Archive | 11:18 am

Don’t Give In To Evil

20 Apr

FutilityThank you, John Horgan, for writing it.

We Americans are justifiably outraged at the attacks in Boston, which killed three innocent people and injured many more. But over the past 12 years our own nation has killed and maimed thousands of innocent people while carrying out military operations in Iraq, Afghanistan and Pakistan. Estimates of war casualties are notoriously unreliable and should always be viewed with skepticism. But according to the reputable group Iraq Body Count, between 2003 and 2011 U.S.-led coalition forces in Iraq killed 14,906 civilians, including at least 1,201 children.

Such killings continue. On April 8, The New York Times reported that an American airstrike in Afghanistan killed at least 10 children and wounded at least five women. The incident was not even major news; it ran not on the front page of the Times but on page eight, because incidents like these are common. How can we condemn the killings in Boston but excuse the killing of civilians by our soldiers in war zones?

One obvious response is that, unlike the Boston bombers, the U.S. pilots did not want to harm civilians. Their target was a Taliban commander. The U.S. military prefers not to kill civilians and often apologizes when it does. Intention matters, morally and legally; intention is what distinguishes murder from manslaughter. But if you keep doing something over and over again, at some point apologizing and saying you didn’t mean it becomes meaningless. Doesn’t it?

Continue reading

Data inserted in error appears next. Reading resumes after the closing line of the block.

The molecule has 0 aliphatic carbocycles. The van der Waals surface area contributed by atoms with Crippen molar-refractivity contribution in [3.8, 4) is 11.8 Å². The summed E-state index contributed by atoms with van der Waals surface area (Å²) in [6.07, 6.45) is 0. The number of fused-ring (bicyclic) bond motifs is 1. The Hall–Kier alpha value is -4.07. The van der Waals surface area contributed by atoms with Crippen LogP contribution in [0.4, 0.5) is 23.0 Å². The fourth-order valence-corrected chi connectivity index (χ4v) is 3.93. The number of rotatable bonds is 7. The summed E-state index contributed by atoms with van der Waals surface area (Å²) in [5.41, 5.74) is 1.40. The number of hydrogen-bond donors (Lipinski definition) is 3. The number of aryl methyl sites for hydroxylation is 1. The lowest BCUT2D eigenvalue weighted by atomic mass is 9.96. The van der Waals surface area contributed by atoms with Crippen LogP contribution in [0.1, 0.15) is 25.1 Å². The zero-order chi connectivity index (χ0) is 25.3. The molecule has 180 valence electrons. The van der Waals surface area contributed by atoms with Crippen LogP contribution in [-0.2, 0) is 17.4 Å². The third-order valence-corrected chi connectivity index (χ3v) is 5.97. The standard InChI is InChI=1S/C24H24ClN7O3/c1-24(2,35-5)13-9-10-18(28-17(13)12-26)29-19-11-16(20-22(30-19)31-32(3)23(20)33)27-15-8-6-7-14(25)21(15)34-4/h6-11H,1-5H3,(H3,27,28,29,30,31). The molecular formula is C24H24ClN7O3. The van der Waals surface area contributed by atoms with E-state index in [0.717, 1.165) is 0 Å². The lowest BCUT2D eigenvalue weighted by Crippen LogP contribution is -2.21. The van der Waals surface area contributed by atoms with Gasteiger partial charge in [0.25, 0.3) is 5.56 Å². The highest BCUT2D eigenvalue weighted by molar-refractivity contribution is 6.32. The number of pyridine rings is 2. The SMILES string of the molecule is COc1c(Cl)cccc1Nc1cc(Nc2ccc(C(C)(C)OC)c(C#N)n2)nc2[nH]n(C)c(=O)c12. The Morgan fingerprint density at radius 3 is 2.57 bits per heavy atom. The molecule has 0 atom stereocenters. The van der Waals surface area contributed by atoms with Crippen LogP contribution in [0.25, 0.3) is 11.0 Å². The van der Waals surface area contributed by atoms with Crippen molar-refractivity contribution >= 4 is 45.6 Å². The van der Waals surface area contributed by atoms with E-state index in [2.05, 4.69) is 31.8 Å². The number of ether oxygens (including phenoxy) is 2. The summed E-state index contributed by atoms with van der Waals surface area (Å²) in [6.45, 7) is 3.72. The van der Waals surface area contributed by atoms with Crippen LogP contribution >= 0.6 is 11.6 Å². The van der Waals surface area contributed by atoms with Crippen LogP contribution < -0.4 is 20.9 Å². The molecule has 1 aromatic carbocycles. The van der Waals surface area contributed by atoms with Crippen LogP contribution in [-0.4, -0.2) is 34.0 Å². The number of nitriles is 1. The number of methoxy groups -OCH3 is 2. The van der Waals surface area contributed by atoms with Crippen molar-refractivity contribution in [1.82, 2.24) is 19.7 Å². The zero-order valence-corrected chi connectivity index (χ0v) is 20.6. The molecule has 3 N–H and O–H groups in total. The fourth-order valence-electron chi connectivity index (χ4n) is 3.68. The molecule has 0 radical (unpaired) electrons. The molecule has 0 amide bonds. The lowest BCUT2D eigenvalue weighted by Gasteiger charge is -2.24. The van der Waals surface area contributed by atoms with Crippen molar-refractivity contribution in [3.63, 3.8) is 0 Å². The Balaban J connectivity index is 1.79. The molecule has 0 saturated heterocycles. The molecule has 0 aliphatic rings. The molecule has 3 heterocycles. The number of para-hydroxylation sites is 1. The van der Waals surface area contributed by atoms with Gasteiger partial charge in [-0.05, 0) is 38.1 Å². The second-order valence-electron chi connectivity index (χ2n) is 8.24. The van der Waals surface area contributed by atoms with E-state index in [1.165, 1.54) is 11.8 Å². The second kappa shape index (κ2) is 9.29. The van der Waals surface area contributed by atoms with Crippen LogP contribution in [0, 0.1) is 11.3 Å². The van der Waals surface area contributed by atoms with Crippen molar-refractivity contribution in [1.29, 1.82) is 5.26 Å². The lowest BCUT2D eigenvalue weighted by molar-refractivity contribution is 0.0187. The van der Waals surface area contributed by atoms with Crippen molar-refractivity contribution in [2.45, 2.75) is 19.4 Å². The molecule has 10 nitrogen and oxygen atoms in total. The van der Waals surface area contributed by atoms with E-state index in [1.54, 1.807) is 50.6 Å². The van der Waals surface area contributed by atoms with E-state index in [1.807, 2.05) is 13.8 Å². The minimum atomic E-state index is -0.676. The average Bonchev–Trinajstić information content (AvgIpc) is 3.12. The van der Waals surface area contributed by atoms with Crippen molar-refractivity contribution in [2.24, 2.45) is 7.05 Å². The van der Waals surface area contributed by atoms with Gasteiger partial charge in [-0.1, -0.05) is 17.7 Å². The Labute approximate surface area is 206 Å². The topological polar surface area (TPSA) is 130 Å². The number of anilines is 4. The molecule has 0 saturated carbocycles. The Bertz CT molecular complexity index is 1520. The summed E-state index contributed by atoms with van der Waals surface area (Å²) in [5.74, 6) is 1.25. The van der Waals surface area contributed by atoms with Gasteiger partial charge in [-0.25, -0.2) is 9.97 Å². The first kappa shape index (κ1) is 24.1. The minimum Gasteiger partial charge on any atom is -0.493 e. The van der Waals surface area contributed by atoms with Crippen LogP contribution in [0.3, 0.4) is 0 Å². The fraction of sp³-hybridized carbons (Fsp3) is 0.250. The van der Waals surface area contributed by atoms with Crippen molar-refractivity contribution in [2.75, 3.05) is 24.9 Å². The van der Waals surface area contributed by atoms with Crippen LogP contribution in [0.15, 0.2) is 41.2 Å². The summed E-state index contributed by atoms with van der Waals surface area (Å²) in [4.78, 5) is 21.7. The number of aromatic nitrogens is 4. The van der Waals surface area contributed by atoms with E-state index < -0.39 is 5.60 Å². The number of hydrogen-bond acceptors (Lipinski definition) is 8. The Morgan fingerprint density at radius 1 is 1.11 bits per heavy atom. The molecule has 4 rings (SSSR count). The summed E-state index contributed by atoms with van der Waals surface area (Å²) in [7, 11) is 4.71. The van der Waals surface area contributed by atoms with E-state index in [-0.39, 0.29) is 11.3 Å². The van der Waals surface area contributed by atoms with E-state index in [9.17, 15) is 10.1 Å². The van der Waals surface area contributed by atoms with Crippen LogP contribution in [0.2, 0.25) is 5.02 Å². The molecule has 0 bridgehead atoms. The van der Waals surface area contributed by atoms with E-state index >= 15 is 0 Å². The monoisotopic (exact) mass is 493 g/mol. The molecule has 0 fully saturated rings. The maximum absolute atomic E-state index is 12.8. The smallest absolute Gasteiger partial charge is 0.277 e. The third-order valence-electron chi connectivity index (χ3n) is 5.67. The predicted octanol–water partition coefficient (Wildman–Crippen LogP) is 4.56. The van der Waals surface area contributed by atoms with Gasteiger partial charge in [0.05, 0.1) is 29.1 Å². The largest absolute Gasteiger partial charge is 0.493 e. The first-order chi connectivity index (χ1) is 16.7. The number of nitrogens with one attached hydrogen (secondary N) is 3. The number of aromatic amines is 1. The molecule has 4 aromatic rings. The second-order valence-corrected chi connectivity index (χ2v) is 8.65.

Giving Beijing The Shivers

20 Apr

SK Nuclear DrillThe longer April’s tensions on the Korean peninsula continue into May, the more incentive there is for bad ideas to put a quick end to the uncomfortable predicament to froth on the surface of the swamp.

As concern about North Korea’s bellicose behavior deepens, calls are growing among pundits and politicians in the United States for China to “do something” about its obnoxious ally. The underlying assumption is that Beijing has the power at least to compel Pyongyang to end its saber rattling and probably to force Kim Jong-un’s regime to mothball its nuclear and ballistic-missile programs.

As I’ve written elsewhere, there is a tendency in the West to overestimate China’s influence on North Korea—unless Beijing is willing to embrace the drastic option of severing food and energy shipments to the hermit republic. But the United States has given Chinese leaders no incentive to incur the risk of having the North Korean state unravel, which could lead to both a refugee crisis and the prospect of a united Korea allied militarily with the United States.

For Beijing to take such a gamble, either there would have to be a large potential reward for action or an equally large potential downside for inaction. Current U.S. policy includes neither feature, and that has to change. If Washington is not willing to offer Beijing the one “carrot” that might cause Chinese leaders to dump the country’s troublesome client—ending the U.S. alliance with Seoul upon Korean reunification—the Obama administration must boost China’s anxiety level.

Continue reading

Beothuk Culture Inspired By Birds

20 Apr

Beothuk Pendants Based On BirdsThe story of Beothuk culture University of Alberta researcher Todd Kristensen and his U.S. co-author Donald Holly have constructed is an amazing example of how humans exploited a narrow niche in their local environment for both sustenance and insight into another world after death (via Quirks and Quarks).

The distribution of archaeological sites that are attributed to the Little Passage complex, seems to confirm the coastal orientation of the Beothuk who followed on from this prehistoric culture.  There appears to have been a direct correlation between the settlement pattern that favoured sheltered bays, inlets and archipelagos offering strategic access to a full range of resources, with birds acting as a significant part of the diet.

Sea birds such as the Arctic tern and the black guillemot and the now extinct great auk provided both “food and food for thought” for the ancient Newfoundland inhabitants.

(…)

Continue reading

%d bloggers like this: